Landscape by Keith Ratcliffe © 2009
The day I ‘met’ AW
The initials AW may mean nothing to most people but to the walking fraternity they are the index of guidance to the Lakeland Fells. Alfred Wainwright produced a marvellous set of seven walking guidebooks to the area between 1955 and 1966. They were handwritten by him and published by the local newspaper – The Westmorland Gazette. They were not typeset – every ‘a’ was slightly different but instead they faithfully reproduced the notes and sketches in AW’s distinctive, meticulous hand by using a plate process. This made them less easy to edit and they are still available today in their original form. A recent overhaul by Chris Jesty plus several recent TV series has rejuvenated interest in them.
I had the privilege of meeting AW in 1978 though we exchanged no words. He was a private man with a reputation of avoiding public attention and our encounter was silent. I had just started work at an Outdoor Management Development Centre in Ambleside and moved into an estate cottage on the shore of Lake Windermere. We were recently married and this was our first house yet something was missing – it needed a cat. Several people suggested that we contact the local re-homing centre at Animal Rescue Cumbria, so one Thursday lunchtime we visited the farm where it was based near Kendal.
The coordinator met us at the front door and invited us in with the words “We’ve got a ‘visitor’ but he prefers not to be disturbed” as she led us through the kitchen and out to the back yard where the animals were housed. There, sat in an old arm chair in front of an open fire sucking on a smouldering pipe was a white haired old man with two kittens in his lap. He stroked them gently but neither he nor the cats made a move as we squeezed past – it was a picture of contentment. We went out the back door and our host explained “He likes to meet the new residents” as we walked to the pens.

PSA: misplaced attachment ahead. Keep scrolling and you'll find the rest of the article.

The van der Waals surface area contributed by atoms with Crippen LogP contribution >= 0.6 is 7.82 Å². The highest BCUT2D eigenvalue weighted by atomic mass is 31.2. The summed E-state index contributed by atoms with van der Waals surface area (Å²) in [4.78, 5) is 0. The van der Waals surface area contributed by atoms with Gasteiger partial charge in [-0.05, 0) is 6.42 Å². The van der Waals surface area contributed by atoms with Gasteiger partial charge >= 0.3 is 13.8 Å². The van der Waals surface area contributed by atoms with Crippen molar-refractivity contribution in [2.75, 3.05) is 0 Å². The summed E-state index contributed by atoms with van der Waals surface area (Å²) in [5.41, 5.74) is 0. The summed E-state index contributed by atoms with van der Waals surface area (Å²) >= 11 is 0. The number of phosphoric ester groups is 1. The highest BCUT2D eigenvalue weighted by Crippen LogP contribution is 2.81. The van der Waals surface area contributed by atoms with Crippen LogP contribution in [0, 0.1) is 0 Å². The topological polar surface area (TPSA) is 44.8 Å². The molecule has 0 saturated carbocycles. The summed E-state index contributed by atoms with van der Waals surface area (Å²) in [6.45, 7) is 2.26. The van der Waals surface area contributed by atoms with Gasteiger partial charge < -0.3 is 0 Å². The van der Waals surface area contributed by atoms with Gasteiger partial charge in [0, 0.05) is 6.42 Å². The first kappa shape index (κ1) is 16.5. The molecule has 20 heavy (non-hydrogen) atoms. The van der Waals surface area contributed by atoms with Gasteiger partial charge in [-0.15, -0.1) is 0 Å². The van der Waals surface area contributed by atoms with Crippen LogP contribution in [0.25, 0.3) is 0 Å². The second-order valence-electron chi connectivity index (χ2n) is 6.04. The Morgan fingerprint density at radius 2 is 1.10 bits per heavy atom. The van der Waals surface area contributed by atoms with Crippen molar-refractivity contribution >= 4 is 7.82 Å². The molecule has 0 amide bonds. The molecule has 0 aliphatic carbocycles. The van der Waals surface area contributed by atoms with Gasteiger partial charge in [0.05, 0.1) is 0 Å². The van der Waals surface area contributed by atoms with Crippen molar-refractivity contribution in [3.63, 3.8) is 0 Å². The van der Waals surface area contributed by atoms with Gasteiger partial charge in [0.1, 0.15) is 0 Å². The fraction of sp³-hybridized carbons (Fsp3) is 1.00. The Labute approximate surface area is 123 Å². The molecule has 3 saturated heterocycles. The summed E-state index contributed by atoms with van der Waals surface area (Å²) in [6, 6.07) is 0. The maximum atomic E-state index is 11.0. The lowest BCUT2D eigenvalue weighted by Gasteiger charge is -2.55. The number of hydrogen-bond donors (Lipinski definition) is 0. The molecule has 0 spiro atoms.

We chose ‘Tigga’ – a young tabby and went into the office to sign the papers and arrange to collect her later. As we walked past the kitchen window he was still there with the youngsters – pipe still smoking lazily. Tigga soon began to enjoy woodland life and became an avid huntress – The tree rescue, the Goldfinch story and the Mink incident deserve a full telling in another essay. She moved house with us three times, once in the Lakes then living in Chapel en-le-Frith and finally Coventry. I’m sure she missed the Lakes but she adapted well to urban life until she succumbed to old age and when she died we buried her in the local woods so she would feel at home. Like AW’s books she was built to last.
It was only much later when AW died and left considerable sums to animal charities including the one for whom he was a patron – Animal Rescue Cumbria, that I realised who that ‘visitor’ was. I’m glad that I didn’t recognise him because I would have felt compelled to say hello to someone whose work I admired greatly and I fear he would not have liked that. I may have judged him to be a grumpy old man instead of the idyllic impression of a contented cat lover that I remember from our meeting.
© Keith Ratcliffe
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